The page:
The following is a Twitter thread (hence the “choppiness” and brevity required in that context). The fact that the structures of the SBC seem to be intent upon defending Litton and making his plagiarism just “go away” tells us much about the future value of continuing to support those entities without any real chance of effecting change within them (as the events around the last annual meeting demonstrated). As I said on the DL, I cannot imagine being a student at SWBTS and listening to this conversation, knowing that Litton had been presenting sermons for years that were the work of someone else.
According to his bio, Joshua Wester is an ethicist, “Chair of Research in Christian Ethics at the ERLC.”
So let’s examine this ethicist’s ethics, shall we?
The video evidence regarding Litton’s plagiarism is not questionable. No one who has ever taught and graded papers can with a straight face, buy any of the multiple, conflicting excuses Litton and his defenders have offered. Even in the SWBTS appearance Litton said you can line up various statements. No, you have outlines, titles, full sentences, and most damning of all, personal illustrations and stories transferred, without attribution, in totality, to Litton’s mouth. It is the classic, unquestionable definition of plagiarism of spoken presentations. And though Litton yesterday tried to say he has a great memory for remembering what he has heard (!) Litton plainly uses a manuscript/notes in his sermons. There is no question about the facts. He did this multiple times over multiple years.
So here we have one of the key players at the ERLC, a good chance to determine is there is a “deep state” at the ERLC after Moore.
And what do we find? When Dr. Buck points out the obvious inconsistencies in Litton’s excuse-making, he is “picking it apart,” while Litton is “offering a genuine and sincere answer to a matter of concern.” Shouldn’t an ethicist determine whether something is “genuine and [a] serious answer” based upon its truthfulness and evidence, it’s consistency? But the very act of pointing out the obvious contradictions in Litton’s words is reduced to “picking it apart.” Here is an ethicist using language in the very same way the DNC uses it.
Then we have the use of ad-hominen against @owenstrachan with “never missing an opportunity to flex.” Subtle, political, but, similarly unethical, for an ethicist.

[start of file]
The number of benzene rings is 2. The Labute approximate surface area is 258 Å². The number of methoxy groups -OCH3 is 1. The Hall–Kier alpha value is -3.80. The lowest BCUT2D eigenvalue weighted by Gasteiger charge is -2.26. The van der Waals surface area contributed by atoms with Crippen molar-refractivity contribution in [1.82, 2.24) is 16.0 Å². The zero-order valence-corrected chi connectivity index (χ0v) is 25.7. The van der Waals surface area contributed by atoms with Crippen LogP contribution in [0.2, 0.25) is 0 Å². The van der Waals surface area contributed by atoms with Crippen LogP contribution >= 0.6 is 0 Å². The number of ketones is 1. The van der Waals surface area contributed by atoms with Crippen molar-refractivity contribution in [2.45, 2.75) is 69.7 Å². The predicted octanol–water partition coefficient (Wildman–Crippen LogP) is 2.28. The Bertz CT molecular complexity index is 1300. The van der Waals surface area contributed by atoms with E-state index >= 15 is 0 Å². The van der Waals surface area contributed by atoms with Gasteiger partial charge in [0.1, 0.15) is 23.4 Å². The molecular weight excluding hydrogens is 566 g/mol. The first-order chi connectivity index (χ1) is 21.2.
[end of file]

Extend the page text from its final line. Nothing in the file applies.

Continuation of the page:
In the next tweet in the thread our ethicist becomes soul and mind reader. He claims to know the goal of Drs. Buck and Strachan: “to shame and heap scorn on opponents and perform for their fans.” Knowing the indefensibility of such a patently ad-hominem personal attack, he immediately launches into a word barrage to inflame emotions, referring to Tom’s “song and dance.” He includes the inevitable assertions of how daring to point out the glaring inconsistencies in Litton’s excuses is “shameful” and “does not honor Christ.” Instead, “it amasses a following” (the real allegation this ethicist is making…but falsely).
Only then do we read that this ethicist may well be compromised in his position: he is on Litton’s pastoral staff. He concludes, as an ethicist at the ERLC, that Buck and Strachan are “posturing as our spiritual betters,” and that listening to them is a “waste.”
So did our ethicist give us a serious, genuine answer to the real questions, in light of the unquestioned documentation of plagiarism over time? No, that was not his intention. Instead, he tried to create a narrative where daring to call for integrity in the pulpit is equated with trying to amass a following. That is, without evidence, this ethicist is lodging an ethical charge that Buck and Strachan (and anyone else who would dare to suggest that this matter is not concluded) are not genuinely concerned about the obvious reality of plagiarism over years by Litton; instead, this is all about personal aggrandizement and promotion. Classically shallow argumentation, but for an ethicist, obviously violating his own standards and norms.
So it seems there really is a “deep state” at the ERLC, and they intend to continue down the path charted by Moore. Given the behavior of that same ruling class at the last convention, I could hardly blame concerned and serious Southern Baptist congregations for considering deeply their future participation and support.
Concluding note: after posting this series I was informed that Wester’s bio is a bit out of date. A month ago Wester joined Litton’s staff. I do not know what his relationship is with the ERLC currently. Obviously, one does not have to live in Nashville to continue on in one’s role. In any case, when I wrote the thread, Wester’s bio on his website read as it is cited above.